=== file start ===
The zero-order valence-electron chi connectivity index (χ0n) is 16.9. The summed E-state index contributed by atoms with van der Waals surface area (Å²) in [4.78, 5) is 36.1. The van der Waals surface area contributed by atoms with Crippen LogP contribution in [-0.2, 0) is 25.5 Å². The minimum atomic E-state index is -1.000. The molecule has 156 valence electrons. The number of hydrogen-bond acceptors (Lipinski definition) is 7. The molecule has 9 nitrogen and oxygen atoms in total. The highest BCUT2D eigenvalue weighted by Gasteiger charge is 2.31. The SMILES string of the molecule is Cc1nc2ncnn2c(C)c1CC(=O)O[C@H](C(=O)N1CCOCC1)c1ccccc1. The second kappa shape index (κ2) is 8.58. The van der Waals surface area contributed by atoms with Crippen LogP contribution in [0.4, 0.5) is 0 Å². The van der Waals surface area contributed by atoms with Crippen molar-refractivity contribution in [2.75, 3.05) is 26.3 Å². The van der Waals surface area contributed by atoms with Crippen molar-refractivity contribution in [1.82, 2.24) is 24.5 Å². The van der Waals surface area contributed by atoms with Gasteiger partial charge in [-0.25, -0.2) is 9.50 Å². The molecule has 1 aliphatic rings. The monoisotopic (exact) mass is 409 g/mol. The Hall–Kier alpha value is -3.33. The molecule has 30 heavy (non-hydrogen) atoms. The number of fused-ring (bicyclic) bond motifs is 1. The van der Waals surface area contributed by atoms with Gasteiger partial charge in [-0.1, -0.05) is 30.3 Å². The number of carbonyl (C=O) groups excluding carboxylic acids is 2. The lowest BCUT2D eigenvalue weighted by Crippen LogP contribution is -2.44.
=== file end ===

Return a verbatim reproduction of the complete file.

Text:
The zero-order valence-electron chi connectivity index (χ0n) is 16.9. The summed E-state index contributed by atoms with van der Waals surface area (Å²) in [4.78, 5) is 36.1. The van der Waals surface area contributed by atoms with Crippen LogP contribution in [-0.2, 0) is 25.5 Å². The minimum atomic E-state index is -1.000. The molecule has 156 valence electrons. The number of hydrogen-bond acceptors (Lipinski definition) is 7. The molecule has 9 nitrogen and oxygen atoms in total. The highest BCUT2D eigenvalue weighted by Gasteiger charge is 2.31. The SMILES string of the molecule is Cc1nc2ncnn2c(C)c1CC(=O)O[C@H](C(=O)N1CCOCC1)c1ccccc1. The second kappa shape index (κ2) is 8.58. The van der Waals surface area contributed by atoms with Crippen LogP contribution in [0.4, 0.5) is 0 Å². The van der Waals surface area contributed by atoms with Crippen molar-refractivity contribution in [2.75, 3.05) is 26.3 Å². The van der Waals surface area contributed by atoms with Crippen molar-refractivity contribution in [1.82, 2.24) is 24.5 Å². The van der Waals surface area contributed by atoms with Gasteiger partial charge in [-0.25, -0.2) is 9.50 Å². The molecule has 1 aliphatic rings. The monoisotopic (exact) mass is 409 g/mol. The Hall–Kier alpha value is -3.33. The molecule has 30 heavy (non-hydrogen) atoms. The number of fused-ring (bicyclic) bond motifs is 1. The van der Waals surface area contributed by atoms with Gasteiger partial charge in [-0.1, -0.05) is 30.3 Å². The number of carbonyl (C=O) groups excluding carboxylic acids is 2. The lowest BCUT2D eigenvalue weighted by Crippen LogP contribution is -2.44.